I, like everyone in theory, want to accomplish Iran’s disarmament by peaceful means. And, although I’m not as convinced as Erza, I’m beginning to be persuaded by the case that a U.S.-led attack on Iran could have more dire consequences than a nuclear Iran. But I think it’s crazy to take the use of force off the table–and it’s unfair to accuse those who refuse to do so as warmongers, as Ezra does. Without the threat of force looming in the background, I don’t think the diplomatic approach has much of a prayer. Carrots, sticks, etc.
I fear there’s a risk of a looming consensus somewhere in this neighborhood, so it’s worth asking what the content of a preference for achieving “Iran’s disarmament” by peaceful means is, thus kicking off a long post on Iran:
Iran, of course, doesn’t actually have nuclear weapons, so presumably disarmament as such isn’t what we’re talking about here. We’re talking instead about some kind of verifiable safeguards around the Iranian nuclear program that would give the international community generally, and the United States in particular, assurance that Iran won’t build a nuclear weapon. There is, however, considerable vagueness around what this means. At least some elements of the US and Israeli governments have defined the end point they’re seeking to avoid as not an Iranian bomb, but the “point of no return”:
At a briefing with Israeli journalists following her speech, Livni told The Jerusalem Post that Iran was less than two years away from reaching the point where it could enrich uranium, what she, and others, have termed “the point of no return” where Iran would need no outside technical or material assistance to produce nuclear weapons. The point of no return, in Israel’s case, is not when Iran “gets the bomb”, but when it has reached the capability of producing one.
This amounts to a materially different demand than would a proposal that would allow Iran to demonstrate mastery of the relevant technical issues (something many countries have done) but involve assurances that no weapons are actually being produced.
Similarly, whatever it is one is trying to persuade Iran to do, there’s a difference between saying you want to persuade Iran “through diplomacy” — i.e., asking Iran to do it and making some kind of threat if they don’t do it — and saying you want to persuade Iran through a combination of threats and inducements. And if you’re willing to contemplate inducements, then which inducements? A lot of people wouldn’t be comfortable lifting sanctions on Iran even in the face of an acceptable resolution of the nuclear issue as long as Iran continued funding Hezbollah, etc., etc.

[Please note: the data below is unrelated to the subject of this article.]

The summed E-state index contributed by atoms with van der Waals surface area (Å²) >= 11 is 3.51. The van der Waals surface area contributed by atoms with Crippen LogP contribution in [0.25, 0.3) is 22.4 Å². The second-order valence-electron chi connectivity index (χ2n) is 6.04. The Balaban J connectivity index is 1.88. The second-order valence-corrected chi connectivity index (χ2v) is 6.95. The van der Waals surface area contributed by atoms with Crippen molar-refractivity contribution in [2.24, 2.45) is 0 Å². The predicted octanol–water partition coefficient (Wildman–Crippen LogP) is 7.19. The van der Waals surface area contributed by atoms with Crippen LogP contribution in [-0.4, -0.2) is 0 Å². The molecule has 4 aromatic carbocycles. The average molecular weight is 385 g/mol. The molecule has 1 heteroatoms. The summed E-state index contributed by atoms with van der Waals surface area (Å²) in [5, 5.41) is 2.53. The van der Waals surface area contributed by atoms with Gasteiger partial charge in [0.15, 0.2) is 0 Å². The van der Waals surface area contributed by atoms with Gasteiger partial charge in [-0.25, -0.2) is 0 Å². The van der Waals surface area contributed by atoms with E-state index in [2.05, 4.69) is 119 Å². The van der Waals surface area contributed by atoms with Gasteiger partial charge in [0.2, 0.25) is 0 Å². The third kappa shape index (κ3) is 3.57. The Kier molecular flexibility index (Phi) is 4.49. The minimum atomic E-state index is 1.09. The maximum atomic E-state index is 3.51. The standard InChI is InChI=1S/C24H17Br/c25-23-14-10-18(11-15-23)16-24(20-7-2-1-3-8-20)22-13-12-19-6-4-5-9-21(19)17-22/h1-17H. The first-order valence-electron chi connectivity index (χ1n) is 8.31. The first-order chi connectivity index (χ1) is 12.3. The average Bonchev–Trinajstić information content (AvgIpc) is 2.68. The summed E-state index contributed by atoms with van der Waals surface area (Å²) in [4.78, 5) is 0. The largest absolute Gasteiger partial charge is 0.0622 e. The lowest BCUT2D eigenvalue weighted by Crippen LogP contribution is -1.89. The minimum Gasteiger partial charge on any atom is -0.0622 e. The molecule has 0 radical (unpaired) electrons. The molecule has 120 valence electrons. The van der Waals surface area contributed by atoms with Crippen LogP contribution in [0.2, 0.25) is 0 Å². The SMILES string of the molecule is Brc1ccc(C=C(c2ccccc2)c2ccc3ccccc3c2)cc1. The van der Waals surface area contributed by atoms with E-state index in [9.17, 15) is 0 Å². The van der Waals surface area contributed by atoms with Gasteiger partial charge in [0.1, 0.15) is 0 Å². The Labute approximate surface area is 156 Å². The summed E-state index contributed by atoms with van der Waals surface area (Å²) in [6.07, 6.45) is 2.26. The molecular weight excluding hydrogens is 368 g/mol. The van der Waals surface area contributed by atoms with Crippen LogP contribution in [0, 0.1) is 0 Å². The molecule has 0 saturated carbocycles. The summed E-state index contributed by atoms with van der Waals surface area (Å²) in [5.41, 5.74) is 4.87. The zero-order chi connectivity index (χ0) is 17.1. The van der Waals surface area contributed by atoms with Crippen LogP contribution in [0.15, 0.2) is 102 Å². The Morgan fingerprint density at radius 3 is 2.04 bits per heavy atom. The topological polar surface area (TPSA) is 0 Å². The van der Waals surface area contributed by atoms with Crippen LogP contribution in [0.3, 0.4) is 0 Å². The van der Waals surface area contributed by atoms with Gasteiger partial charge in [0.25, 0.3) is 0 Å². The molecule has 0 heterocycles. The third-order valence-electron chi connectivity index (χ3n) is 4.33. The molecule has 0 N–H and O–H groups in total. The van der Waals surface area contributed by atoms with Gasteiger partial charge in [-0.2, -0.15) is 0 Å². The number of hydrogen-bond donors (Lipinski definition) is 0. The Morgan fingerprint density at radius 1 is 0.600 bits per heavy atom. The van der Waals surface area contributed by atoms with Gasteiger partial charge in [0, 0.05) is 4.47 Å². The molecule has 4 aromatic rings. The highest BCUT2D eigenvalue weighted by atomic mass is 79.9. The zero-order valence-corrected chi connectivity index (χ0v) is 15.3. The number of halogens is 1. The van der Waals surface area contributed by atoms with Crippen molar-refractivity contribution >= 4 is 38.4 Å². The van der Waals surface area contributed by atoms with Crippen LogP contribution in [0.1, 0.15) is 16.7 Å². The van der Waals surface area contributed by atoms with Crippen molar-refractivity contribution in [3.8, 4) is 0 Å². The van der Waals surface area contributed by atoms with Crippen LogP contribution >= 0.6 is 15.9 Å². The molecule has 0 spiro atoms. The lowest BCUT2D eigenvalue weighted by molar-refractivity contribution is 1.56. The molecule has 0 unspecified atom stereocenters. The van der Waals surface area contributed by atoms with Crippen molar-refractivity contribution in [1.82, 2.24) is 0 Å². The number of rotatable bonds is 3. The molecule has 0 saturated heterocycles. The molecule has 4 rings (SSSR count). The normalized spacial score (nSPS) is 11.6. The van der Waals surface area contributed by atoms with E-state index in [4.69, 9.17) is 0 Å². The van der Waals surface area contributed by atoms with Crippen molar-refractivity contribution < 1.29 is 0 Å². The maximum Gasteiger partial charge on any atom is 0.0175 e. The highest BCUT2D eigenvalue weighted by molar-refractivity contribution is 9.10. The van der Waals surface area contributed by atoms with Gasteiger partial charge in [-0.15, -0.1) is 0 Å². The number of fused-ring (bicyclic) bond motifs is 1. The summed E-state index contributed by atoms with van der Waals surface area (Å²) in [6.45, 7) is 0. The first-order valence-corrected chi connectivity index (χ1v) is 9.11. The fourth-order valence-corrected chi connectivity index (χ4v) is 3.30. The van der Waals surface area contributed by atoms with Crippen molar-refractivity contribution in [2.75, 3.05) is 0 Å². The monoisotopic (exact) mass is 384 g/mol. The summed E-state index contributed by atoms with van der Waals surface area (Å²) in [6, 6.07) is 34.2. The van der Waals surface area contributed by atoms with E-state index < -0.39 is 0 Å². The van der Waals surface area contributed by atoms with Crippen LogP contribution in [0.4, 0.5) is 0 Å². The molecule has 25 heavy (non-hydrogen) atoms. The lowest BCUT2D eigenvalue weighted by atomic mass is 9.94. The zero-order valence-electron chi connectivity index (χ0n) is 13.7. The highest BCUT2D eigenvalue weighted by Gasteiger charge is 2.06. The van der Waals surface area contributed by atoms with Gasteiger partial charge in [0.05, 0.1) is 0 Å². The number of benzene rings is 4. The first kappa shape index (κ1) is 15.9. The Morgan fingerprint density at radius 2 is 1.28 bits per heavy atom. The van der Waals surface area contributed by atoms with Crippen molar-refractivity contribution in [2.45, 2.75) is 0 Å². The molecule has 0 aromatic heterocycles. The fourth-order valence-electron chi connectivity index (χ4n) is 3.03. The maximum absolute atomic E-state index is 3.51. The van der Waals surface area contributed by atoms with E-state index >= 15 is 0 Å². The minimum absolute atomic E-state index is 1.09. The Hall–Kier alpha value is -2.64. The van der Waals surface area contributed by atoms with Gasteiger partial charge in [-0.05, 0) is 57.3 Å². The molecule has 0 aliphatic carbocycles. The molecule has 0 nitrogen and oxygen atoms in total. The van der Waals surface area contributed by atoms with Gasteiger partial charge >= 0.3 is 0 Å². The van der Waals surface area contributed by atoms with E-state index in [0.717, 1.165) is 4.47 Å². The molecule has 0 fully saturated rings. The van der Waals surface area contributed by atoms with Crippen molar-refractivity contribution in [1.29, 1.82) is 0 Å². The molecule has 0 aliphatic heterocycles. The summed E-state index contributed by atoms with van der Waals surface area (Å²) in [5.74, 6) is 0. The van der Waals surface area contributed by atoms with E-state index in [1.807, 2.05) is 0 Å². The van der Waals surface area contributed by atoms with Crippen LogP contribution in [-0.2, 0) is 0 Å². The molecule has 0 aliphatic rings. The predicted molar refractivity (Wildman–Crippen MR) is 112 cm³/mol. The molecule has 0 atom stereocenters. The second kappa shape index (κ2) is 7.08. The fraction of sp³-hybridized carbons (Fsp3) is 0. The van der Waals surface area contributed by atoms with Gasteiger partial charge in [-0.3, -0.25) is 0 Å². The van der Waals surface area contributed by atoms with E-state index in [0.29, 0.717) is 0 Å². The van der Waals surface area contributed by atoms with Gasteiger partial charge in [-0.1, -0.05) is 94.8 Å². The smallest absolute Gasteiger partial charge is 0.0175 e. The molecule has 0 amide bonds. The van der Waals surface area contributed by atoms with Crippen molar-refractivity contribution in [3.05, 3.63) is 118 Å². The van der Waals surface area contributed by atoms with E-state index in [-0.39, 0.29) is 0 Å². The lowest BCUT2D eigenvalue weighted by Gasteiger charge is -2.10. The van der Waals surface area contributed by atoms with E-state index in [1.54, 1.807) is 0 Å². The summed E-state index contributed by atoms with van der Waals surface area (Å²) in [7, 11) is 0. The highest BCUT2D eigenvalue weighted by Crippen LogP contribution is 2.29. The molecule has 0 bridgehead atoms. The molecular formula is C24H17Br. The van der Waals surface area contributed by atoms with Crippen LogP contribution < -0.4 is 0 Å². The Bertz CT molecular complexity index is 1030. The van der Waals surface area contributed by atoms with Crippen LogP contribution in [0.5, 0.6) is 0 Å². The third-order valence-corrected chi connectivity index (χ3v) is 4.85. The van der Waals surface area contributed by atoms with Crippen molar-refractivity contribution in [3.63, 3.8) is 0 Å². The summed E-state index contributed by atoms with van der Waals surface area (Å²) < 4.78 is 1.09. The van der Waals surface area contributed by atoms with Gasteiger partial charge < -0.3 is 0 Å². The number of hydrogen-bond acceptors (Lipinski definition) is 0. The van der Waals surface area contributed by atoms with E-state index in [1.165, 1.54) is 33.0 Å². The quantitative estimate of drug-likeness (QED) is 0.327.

There are a lot of thorny issues in this neighborhood that aren’t totally reducible to the question of whether or not force should, in some sense, be “on the table.” To me, an Iran policy that centers around threats and unrealistic demands (“abandon your nuclear program or we’ll get foreigners to sanction you and, failing that, bomb you; also we’ll lift our existing sanctions when you become a democracy that loves Israel”) amounts to a kind of warmongering (to use an admittedly loaded term) no matter how much its coupled with protestations of preference for a diplomatic solution.
Most people, I assume, don’t actually have detailed views on all of these issues. I endorse this from Flynt Leverett , this from Barry Posen, and this from Justin Logan as my key policy planks on Iran issues. As far as the whole “seriousness” meta-debate that Ezra kicked off my main takeaway is that this is a, well, serious issue and that insofar as people are inclined to poke folks to their left in the eye over Iran they should be prepared to delve into the intricacies of it and not simply assume that one’s level of concern about the issue is directly proportional to one’s proclivity to use military force as a means of resolving it.